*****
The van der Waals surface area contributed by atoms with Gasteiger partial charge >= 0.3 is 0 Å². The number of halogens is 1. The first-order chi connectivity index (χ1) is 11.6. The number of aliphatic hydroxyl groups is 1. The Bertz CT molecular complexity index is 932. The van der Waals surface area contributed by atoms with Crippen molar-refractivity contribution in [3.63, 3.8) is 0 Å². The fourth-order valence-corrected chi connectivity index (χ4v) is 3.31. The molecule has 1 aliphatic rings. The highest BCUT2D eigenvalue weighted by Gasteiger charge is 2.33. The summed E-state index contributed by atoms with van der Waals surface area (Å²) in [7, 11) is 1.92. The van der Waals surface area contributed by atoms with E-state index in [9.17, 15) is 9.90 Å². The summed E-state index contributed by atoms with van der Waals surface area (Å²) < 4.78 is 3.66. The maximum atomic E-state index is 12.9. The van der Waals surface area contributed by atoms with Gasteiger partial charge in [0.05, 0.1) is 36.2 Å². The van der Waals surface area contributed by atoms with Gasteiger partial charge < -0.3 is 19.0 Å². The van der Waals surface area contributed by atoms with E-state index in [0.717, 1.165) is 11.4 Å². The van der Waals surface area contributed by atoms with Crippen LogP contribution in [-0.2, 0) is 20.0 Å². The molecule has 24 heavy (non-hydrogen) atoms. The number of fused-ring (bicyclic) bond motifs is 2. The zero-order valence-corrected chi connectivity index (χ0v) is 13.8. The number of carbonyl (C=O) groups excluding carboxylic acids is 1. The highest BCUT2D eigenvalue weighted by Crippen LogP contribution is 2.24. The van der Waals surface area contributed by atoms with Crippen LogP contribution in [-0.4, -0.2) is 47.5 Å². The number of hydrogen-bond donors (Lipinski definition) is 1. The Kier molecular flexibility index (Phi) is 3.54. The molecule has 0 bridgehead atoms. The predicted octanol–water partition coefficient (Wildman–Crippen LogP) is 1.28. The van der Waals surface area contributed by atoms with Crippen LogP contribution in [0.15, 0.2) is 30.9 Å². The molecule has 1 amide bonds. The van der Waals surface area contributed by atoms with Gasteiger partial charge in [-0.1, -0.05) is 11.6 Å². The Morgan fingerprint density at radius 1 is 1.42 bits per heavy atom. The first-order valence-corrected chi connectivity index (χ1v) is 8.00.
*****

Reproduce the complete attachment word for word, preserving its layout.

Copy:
The van der Waals surface area contributed by atoms with Gasteiger partial charge >= 0.3 is 0 Å². The number of halogens is 1. The first-order chi connectivity index (χ1) is 11.6. The number of aliphatic hydroxyl groups is 1. The Bertz CT molecular complexity index is 932. The van der Waals surface area contributed by atoms with Crippen molar-refractivity contribution in [3.63, 3.8) is 0 Å². The fourth-order valence-corrected chi connectivity index (χ4v) is 3.31. The molecule has 1 aliphatic rings. The highest BCUT2D eigenvalue weighted by Gasteiger charge is 2.33. The summed E-state index contributed by atoms with van der Waals surface area (Å²) in [7, 11) is 1.92. The van der Waals surface area contributed by atoms with E-state index in [9.17, 15) is 9.90 Å². The summed E-state index contributed by atoms with van der Waals surface area (Å²) < 4.78 is 3.66. The maximum atomic E-state index is 12.9. The van der Waals surface area contributed by atoms with Gasteiger partial charge in [0.05, 0.1) is 36.2 Å². The van der Waals surface area contributed by atoms with Gasteiger partial charge < -0.3 is 19.0 Å². The van der Waals surface area contributed by atoms with E-state index in [0.717, 1.165) is 11.4 Å². The van der Waals surface area contributed by atoms with Crippen LogP contribution in [-0.2, 0) is 20.0 Å². The molecule has 24 heavy (non-hydrogen) atoms. The number of fused-ring (bicyclic) bond motifs is 2. The zero-order valence-corrected chi connectivity index (χ0v) is 13.8. The number of carbonyl (C=O) groups excluding carboxylic acids is 1. The highest BCUT2D eigenvalue weighted by Crippen LogP contribution is 2.24. The van der Waals surface area contributed by atoms with Crippen LogP contribution in [-0.4, -0.2) is 47.5 Å². The number of hydrogen-bond donors (Lipinski definition) is 1. The Kier molecular flexibility index (Phi) is 3.54. The molecule has 0 bridgehead atoms. The predicted octanol–water partition coefficient (Wildman–Crippen LogP) is 1.28. The van der Waals surface area contributed by atoms with Crippen LogP contribution in [0.15, 0.2) is 30.9 Å². The molecule has 1 amide bonds. The van der Waals surface area contributed by atoms with Gasteiger partial charge in [-0.1, -0.05) is 11.6 Å². The Morgan fingerprint density at radius 1 is 1.42 bits per heavy atom. The first-order valence-corrected chi connectivity index (χ1v) is 8.00.